The Frogmore Poetry Prize Winners 2006

Adjudicators Report
and winning entries


There’s a great joy for me in judging poetry competitions. Perhaps I’m unusual in not being intimidated by a pile of poems nearly 600 pages high, but the reading is never too onerous a task when I know I’ve been given the honour of pinning rosettes on the poems I like best. For once, this is going to be a poetry competition result that I’m not going to disagree with. The kind of poetry I like and the kind of poetry other people like does not always overlap, so I presume what I need in a poem is reasonably specific to me. For all of those who write the kind of poems that I don’t like quite as much as other people would like them, I apologise.

If you’re still reading this adjudication report and not cutting to the important bit (reading the poems on pages 36-45), you might be doing so in order to find out what I look for in a poem (and in some cases why, by extension, you didn’t end up on my shortlist). Here are some thoughts in no particular order.

I want to understand the poem, to know where I am with it, by the end of the first reading. If I read something twice and I still don’t know what it’s going on about, I’ll put it quietly into the No pile. No-one likes to be made to feel stupid. Least of all me.

Generally, I’m being very forgiving at this stage. Speed-dating must be something like this. I approach each poem ready to get to know it a little better so long as it doesn’t bore me rigid. I want to be moved or intrigued or in some other way engaged. That’s the first sift.

The second time through the pile I’m being a bit more pernickety. I’ll throw out poems that show insufficient evidence of craft (I’m very keen on craft) or that have, in my view, some terrible flaw (frequently in the first few lines; often in the last) such as giving the whole game away, or being over-clever. Clunky rhymes or over-stretched metaphors fall at this stage. It’s like Becher’s Brook, and many otherwise fine poems are felled here.

The third time round, three dozen poems left. Every one of these poems contained something that felt new or fresh or well-done about them. I could choose only ten, so I set them up against each other like fighting cocks. Sometimes it was surprising to me, the poems that I couldn’t champion when it came down to it. There were several left-out poems that could just have easily made the highly commendeds if the wind had been blowing in a different direction. That’s how poetry judging has to be, sometimes. In the end, I just go for instinct: what feels right at a gut level.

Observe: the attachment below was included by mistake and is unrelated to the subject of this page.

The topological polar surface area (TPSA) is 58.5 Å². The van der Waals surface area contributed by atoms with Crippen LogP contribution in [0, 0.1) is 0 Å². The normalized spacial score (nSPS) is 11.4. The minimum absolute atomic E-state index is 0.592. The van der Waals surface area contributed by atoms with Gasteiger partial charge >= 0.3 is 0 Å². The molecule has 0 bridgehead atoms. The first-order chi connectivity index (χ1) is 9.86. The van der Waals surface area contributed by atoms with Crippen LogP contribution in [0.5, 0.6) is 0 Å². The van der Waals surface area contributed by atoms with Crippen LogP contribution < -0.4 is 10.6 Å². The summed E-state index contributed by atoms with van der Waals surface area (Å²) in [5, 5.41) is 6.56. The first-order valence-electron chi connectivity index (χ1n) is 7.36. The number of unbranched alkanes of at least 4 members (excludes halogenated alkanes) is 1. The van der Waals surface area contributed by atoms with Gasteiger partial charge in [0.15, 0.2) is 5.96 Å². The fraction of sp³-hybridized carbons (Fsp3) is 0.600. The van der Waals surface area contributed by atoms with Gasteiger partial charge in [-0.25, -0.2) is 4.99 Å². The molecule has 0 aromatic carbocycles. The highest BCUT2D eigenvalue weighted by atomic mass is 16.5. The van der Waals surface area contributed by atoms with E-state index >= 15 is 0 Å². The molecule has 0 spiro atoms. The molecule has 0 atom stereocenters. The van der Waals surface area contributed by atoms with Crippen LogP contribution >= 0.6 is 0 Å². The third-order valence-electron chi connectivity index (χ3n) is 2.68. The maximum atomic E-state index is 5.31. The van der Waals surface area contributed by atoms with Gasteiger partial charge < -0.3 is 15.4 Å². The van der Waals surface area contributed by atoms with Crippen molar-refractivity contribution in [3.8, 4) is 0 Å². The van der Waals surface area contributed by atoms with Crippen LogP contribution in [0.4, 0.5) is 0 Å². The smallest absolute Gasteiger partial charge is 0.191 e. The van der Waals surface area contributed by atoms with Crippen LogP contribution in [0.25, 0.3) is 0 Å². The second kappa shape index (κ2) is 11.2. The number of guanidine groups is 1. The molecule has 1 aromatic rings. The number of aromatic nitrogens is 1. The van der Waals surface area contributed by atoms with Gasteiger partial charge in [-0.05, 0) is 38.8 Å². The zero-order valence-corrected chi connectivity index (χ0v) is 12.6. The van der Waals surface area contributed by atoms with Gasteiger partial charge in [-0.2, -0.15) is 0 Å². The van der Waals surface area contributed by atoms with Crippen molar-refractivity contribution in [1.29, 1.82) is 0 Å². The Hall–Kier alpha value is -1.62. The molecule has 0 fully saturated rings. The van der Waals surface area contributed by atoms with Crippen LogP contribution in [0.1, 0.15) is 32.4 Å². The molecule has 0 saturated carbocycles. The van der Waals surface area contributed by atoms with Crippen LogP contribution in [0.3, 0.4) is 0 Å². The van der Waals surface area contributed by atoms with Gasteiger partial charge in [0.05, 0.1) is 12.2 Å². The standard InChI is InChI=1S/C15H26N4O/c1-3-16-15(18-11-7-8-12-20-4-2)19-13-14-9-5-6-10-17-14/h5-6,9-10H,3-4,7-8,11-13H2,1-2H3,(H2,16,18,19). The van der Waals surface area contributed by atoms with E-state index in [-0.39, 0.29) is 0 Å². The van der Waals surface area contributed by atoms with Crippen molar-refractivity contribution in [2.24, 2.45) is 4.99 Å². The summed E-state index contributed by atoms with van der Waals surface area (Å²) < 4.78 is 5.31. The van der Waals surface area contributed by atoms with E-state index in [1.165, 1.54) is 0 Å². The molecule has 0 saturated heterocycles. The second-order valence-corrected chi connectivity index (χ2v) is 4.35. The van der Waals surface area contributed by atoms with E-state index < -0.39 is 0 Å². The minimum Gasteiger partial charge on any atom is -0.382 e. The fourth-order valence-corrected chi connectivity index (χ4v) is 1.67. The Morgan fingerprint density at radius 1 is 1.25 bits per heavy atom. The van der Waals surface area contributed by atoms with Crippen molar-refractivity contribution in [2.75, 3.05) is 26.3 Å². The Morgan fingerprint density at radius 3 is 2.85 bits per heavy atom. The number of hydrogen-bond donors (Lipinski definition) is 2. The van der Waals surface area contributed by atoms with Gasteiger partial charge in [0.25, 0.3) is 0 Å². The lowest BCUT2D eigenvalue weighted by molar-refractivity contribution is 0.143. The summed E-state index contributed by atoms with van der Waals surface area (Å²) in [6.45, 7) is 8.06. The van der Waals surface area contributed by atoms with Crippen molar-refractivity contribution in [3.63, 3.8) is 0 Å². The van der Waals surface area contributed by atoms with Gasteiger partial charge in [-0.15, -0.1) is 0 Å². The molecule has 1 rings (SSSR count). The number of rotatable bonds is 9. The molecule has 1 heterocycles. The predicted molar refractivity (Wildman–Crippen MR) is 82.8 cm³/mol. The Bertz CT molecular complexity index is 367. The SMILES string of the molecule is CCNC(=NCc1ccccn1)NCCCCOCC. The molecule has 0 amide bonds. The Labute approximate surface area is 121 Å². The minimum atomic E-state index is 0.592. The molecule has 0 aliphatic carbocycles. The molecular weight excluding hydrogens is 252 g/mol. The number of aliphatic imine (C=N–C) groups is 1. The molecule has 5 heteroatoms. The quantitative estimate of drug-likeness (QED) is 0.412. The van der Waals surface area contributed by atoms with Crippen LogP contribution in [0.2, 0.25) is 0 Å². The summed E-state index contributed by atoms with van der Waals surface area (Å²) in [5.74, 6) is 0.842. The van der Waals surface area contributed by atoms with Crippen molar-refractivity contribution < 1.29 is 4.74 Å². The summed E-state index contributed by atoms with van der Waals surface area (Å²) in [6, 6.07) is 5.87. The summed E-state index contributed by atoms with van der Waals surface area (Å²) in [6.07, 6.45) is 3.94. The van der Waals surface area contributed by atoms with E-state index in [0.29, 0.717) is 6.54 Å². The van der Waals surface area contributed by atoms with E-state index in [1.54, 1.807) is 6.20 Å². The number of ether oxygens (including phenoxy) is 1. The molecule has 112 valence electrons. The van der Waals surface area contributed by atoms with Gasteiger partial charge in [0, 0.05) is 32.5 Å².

The winner, 'The 23rd Secret Love Poem' is a poem of loss so quiet and contained in its work that I was completely struck by it, and every time I came back to it, it seemed stronger. I felt a kinship with the narrator, and despite the difficulty of the subject matter, the narrative voice felt comfortable, quietly sure of itself. It was hard to say why it was any better than the next two poems except that I fell completely in love with it, the fish and ecru cardigan. It’s my kind of poem.

'Know Your Enemy' (first runner-up) stood out as a poem that covered different territory from most of the entries, which tended very much to be on current (personal or political) issues. At the same time its subject matter is perennially current, given that many in this country remain afflicted by an islanderish tendency towards xenophobia. The poem does its work very quickly, with great concision; confident broad brushstrokes that paint time, place, and people in a handful of lines. Thematically, it reminded me very slightly of the Michael Donaghy’s similarly short GI poem, 'Shibboleth'. We are reminded of the perils of not belonging in the most delicate, playful way.

'Rejecting Gravity' (second runner-up) struck me from the beginning as a poem for and about women. Again, I was reminded of another poem (Catherine Smith’s 'Gravity') but it was executed with sufficient skill and energy to convince me it was a completely different poem. I liked the inventiveness of the imagery, the exuberance, and in the end, the positivity – something that is fairly unusual in good poetry, and hard to carry off.

So that was this year’s winners. If you entered this competition and your poem didn’t get through to the last ten, please feel free to use (in the cause of your recovery from disappointment) the Winston Churchill quote that kept me going through the wilderness years:

'Success is the ability to go from failure to failure without losing enthusiasm.

'Keep writing, and don’t let the bastards (including me) grind you down.

Ros Barber
August 2006

The winner, and runners-up
KNOW YOUR ENEMY (Michael Wyndham)

Shortlisted entries
HOME COMING ( Tom Collingridge)
REDEMPTION (Charles Evans)
THE DREWSTER (Howard Wright)
SANDALS (Arlene Ang)